Promoted to acting air vice marshal in May 1959 (substantive September), he became an influential figure in the air force’s modernisation; two reviews were held under his authority. The first resulted in the RAAF College (which trained the air force’s future leaders) introducing tertiary education and subsequently becoming the RAAF Academy. The second rationalised the service’s command structure, reorganising Home Command as Operational Command, and amalgamating Maintenance and Training commands as Support Command.

In 1959 McLachlan was appointed deputy chief of the Air Staff, Canberra, and in 1961 head of the Australian Joint Services Staff in Washington. He became air member for supply and equipment in 1964, where he again implemented far-sighted policies. Under his guidance, the branch’s professionalism was enhanced by increasing the proportion of tertiary-educated logistics officers. Simultaneously, the branch led the services in the introduction of electronic data processing: by 1968 comprehensive computer-based logistics, personnel, and pay systems had been established.

McLachlan retired in July 1968, having been appointed CBE in 1954 and raised to CB in 1966. He became a consultant (1968–87) to the Northrop Corporation and sat on a number of boards, including Pokolbin Winemakers (1970–75) and Information Electronics Ltd (1983–87). Retaining an interest in defence, in 1975 he joined several other prominent retired senior officers to advocate for the acquisition by Australia of nuclear weapons. For recreation, he played tennis, squash, and golf; enjoyed horse racing; and was a member of the Melbourne Cricket, Royal Sydney Golf, Royal Canberra Golf, Naval and Military, Australian Jockey, and Victoria Racing clubs. Survived by his daughter, he died on 14 July 1991 at Darlinghurst, Sydney, and was cremated. His son had predeceased him.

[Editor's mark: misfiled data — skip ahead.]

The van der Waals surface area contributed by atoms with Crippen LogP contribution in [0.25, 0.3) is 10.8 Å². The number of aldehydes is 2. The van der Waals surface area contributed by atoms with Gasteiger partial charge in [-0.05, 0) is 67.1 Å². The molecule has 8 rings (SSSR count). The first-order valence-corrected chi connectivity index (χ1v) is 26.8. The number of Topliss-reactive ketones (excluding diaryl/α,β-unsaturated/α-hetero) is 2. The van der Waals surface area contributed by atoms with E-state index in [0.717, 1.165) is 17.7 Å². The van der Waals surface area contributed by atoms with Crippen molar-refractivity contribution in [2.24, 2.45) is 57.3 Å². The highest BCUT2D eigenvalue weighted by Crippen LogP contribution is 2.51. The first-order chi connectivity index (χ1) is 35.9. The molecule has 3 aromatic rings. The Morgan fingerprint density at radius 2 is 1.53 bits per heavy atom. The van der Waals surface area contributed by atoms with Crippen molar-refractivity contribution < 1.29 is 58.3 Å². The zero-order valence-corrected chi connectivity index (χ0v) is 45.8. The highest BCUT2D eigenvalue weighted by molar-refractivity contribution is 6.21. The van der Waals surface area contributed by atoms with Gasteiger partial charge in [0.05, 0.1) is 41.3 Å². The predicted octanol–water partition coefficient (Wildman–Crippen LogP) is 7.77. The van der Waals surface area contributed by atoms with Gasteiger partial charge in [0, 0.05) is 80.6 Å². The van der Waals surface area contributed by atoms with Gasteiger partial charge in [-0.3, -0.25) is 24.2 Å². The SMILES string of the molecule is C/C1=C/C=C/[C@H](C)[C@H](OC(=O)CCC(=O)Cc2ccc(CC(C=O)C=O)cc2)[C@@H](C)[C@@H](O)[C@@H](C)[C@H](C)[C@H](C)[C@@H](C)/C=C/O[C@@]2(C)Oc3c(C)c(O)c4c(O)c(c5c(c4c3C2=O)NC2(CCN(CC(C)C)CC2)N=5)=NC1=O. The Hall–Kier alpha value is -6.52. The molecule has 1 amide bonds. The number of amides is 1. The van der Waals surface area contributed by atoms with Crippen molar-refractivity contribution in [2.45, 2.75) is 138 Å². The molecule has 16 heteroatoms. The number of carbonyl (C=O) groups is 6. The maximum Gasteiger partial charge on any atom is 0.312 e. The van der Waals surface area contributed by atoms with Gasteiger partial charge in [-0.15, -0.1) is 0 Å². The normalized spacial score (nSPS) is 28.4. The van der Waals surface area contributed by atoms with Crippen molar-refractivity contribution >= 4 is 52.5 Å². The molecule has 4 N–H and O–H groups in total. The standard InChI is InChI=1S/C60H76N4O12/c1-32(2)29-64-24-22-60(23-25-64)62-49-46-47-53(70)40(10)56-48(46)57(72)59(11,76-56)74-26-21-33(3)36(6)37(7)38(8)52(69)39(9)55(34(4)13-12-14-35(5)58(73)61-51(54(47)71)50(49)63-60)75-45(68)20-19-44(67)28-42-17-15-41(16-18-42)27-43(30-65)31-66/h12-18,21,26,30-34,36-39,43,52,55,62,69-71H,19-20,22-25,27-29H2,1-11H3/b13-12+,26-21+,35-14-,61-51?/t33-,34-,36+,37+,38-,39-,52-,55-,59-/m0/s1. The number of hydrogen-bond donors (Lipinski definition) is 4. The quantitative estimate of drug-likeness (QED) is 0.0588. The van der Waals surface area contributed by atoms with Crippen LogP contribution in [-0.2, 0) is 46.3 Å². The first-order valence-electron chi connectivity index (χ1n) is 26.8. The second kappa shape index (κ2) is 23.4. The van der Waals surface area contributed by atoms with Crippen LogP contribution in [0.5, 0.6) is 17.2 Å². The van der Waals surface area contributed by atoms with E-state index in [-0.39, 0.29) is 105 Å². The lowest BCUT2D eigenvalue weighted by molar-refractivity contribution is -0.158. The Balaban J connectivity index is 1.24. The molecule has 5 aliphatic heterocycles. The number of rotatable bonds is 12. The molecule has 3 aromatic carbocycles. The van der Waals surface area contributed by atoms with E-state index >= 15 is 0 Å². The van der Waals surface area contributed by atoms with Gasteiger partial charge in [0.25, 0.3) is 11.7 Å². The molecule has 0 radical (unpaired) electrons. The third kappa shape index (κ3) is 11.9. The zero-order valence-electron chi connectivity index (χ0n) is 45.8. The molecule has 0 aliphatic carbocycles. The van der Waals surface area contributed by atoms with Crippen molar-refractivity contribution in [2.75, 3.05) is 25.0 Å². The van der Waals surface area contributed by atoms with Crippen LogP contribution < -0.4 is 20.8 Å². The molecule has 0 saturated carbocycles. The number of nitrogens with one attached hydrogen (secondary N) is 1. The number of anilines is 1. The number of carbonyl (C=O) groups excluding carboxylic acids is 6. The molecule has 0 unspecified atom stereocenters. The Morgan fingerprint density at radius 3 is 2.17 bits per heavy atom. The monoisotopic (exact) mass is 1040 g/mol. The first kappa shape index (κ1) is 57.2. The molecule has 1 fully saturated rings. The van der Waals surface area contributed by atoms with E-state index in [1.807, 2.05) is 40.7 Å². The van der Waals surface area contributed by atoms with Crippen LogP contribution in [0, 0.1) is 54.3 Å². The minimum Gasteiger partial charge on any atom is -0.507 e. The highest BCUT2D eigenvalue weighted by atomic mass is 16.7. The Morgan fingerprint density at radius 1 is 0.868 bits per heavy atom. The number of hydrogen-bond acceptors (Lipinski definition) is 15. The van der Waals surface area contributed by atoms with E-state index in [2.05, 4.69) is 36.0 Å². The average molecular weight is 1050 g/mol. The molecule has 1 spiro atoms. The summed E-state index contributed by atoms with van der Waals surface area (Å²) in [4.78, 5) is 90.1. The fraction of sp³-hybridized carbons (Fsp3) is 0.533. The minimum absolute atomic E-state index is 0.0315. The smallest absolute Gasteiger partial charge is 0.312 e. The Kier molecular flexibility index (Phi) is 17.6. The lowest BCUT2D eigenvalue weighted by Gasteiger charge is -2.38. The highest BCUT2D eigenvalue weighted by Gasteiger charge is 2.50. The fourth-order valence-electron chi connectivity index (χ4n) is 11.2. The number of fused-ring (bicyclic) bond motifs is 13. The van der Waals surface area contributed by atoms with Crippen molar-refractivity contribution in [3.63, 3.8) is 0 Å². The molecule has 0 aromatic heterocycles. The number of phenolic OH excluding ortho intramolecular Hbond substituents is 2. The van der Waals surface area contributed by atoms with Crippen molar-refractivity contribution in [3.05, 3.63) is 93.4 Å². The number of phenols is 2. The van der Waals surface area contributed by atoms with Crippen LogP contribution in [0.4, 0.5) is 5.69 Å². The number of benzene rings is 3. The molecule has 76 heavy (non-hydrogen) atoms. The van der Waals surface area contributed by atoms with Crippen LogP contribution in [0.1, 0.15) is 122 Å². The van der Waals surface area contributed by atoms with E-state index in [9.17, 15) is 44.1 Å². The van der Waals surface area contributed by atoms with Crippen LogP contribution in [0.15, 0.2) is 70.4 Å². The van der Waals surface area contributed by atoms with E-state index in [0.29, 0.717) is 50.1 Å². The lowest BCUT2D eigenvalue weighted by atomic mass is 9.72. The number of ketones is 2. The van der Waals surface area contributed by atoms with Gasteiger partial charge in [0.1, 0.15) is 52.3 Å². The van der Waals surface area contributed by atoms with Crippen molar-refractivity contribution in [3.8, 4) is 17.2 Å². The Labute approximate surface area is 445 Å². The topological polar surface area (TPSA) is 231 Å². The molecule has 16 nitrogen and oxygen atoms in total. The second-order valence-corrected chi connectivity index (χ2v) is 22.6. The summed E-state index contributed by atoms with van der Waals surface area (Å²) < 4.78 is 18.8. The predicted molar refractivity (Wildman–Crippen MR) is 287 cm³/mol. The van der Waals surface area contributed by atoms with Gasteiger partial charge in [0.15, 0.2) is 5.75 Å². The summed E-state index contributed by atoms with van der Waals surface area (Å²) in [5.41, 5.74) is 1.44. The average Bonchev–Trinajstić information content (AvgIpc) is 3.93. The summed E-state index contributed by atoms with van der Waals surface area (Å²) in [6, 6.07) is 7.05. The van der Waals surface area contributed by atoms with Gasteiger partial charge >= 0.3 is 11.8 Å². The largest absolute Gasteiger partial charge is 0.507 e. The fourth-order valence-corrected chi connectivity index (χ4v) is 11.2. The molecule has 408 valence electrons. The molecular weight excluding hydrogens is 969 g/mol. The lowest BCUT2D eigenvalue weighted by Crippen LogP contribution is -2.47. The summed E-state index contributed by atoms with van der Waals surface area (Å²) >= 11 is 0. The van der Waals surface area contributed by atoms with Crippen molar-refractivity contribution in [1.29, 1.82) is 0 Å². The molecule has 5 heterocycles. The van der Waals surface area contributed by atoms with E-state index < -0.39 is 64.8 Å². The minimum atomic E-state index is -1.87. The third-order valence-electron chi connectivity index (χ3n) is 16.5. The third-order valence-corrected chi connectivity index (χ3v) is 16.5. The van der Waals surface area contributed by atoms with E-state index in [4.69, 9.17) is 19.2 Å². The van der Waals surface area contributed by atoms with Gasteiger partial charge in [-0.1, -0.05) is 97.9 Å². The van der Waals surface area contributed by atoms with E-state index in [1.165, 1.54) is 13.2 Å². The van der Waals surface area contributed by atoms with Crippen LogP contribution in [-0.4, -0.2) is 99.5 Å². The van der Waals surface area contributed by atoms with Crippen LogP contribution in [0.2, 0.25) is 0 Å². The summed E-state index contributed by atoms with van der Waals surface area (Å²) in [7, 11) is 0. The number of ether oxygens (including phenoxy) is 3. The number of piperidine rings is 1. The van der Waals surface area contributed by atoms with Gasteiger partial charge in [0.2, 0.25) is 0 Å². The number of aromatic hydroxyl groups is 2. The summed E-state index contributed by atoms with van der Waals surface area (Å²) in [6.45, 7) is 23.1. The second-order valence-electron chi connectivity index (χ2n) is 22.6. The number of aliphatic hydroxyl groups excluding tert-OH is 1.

Research edited by Brian Wimborne

Select Bibliography

  • Herington, John. Air War Against Germany & Italy 1939-1943. Vol. III of Series Three (Air) of Australia in the War of 1939–1945. Canberra: Australian War Memorial, 1962
  • London Gazette, no. 35073, 11 February 1941, 831
  • National Archives of Australia. A12372, R/325/H, McLachlan, Ian Dougald
  • National Archives of Australia. A12372, R/325/P, McLachlan, Ian Dougald
  • Odgers, George. Air War Against Japan 1943–1945. Vol. II of Series Three (Air) of Australia in the War of 1939-1945. Canberra: Australian War Memorial, 1957
  • Personal knowledge of ADB subject
  • Stephens, Alan. Going Solo: The Royal Australian Air Force 1946–1971. Canberra: AGPS, 1995
  • Stephens, Alan. Power Plus Attitude: Ideas, Strategy and Doctrine in the Royal Australian Air Force, 1921–1991. Canberra: Australian Government Publishing Service, 1992

Additional Resources

Citation details

Alan Stephens, 'McLachlan, Ian Dougald (1911–1991)', Australian Dictionary of Biography, National Centre of Biography, Australian National University, http://adb.anu.edu.au/biography/mclachlan-ian-dougald-27641/text35093, published online 2019, accessed online 13 December 2019.